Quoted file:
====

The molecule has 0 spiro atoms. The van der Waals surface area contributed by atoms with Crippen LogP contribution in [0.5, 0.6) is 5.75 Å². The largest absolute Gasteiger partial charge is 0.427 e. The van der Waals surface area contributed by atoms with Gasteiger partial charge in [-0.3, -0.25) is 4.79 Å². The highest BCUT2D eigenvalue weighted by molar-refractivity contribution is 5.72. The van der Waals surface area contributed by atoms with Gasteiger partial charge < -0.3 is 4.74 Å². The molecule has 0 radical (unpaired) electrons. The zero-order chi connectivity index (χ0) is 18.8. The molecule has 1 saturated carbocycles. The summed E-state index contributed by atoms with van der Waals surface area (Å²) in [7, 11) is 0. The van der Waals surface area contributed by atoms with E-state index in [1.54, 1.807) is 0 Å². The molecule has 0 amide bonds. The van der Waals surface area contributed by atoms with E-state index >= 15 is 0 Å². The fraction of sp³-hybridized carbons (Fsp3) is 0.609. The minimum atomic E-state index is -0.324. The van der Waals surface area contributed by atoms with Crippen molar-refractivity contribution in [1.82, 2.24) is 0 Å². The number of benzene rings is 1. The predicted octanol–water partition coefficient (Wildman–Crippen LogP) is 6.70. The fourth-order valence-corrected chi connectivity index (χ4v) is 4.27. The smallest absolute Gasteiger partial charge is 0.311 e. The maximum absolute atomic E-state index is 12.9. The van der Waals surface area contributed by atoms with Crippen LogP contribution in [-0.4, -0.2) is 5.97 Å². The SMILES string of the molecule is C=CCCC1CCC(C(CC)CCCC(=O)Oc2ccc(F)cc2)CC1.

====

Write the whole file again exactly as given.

The molecule has 0 spiro atoms. The van der Waals surface area contributed by atoms with Crippen LogP contribution in [0.5, 0.6) is 5.75 Å². The largest absolute Gasteiger partial charge is 0.427 e. The van der Waals surface area contributed by atoms with Gasteiger partial charge in [-0.3, -0.25) is 4.79 Å². The highest BCUT2D eigenvalue weighted by molar-refractivity contribution is 5.72. The van der Waals surface area contributed by atoms with Gasteiger partial charge < -0.3 is 4.74 Å². The molecule has 0 radical (unpaired) electrons. The zero-order chi connectivity index (χ0) is 18.8. The molecule has 1 saturated carbocycles. The summed E-state index contributed by atoms with van der Waals surface area (Å²) in [7, 11) is 0. The van der Waals surface area contributed by atoms with E-state index in [1.54, 1.807) is 0 Å². The molecule has 0 amide bonds. The van der Waals surface area contributed by atoms with E-state index >= 15 is 0 Å². The fraction of sp³-hybridized carbons (Fsp3) is 0.609. The minimum atomic E-state index is -0.324. The van der Waals surface area contributed by atoms with Crippen molar-refractivity contribution in [1.82, 2.24) is 0 Å². The number of benzene rings is 1. The predicted octanol–water partition coefficient (Wildman–Crippen LogP) is 6.70. The fourth-order valence-corrected chi connectivity index (χ4v) is 4.27. The smallest absolute Gasteiger partial charge is 0.311 e. The maximum absolute atomic E-state index is 12.9. The van der Waals surface area contributed by atoms with Crippen LogP contribution in [-0.4, -0.2) is 5.97 Å². The SMILES string of the molecule is C=CCCC1CCC(C(CC)CCCC(=O)Oc2ccc(F)cc2)CC1.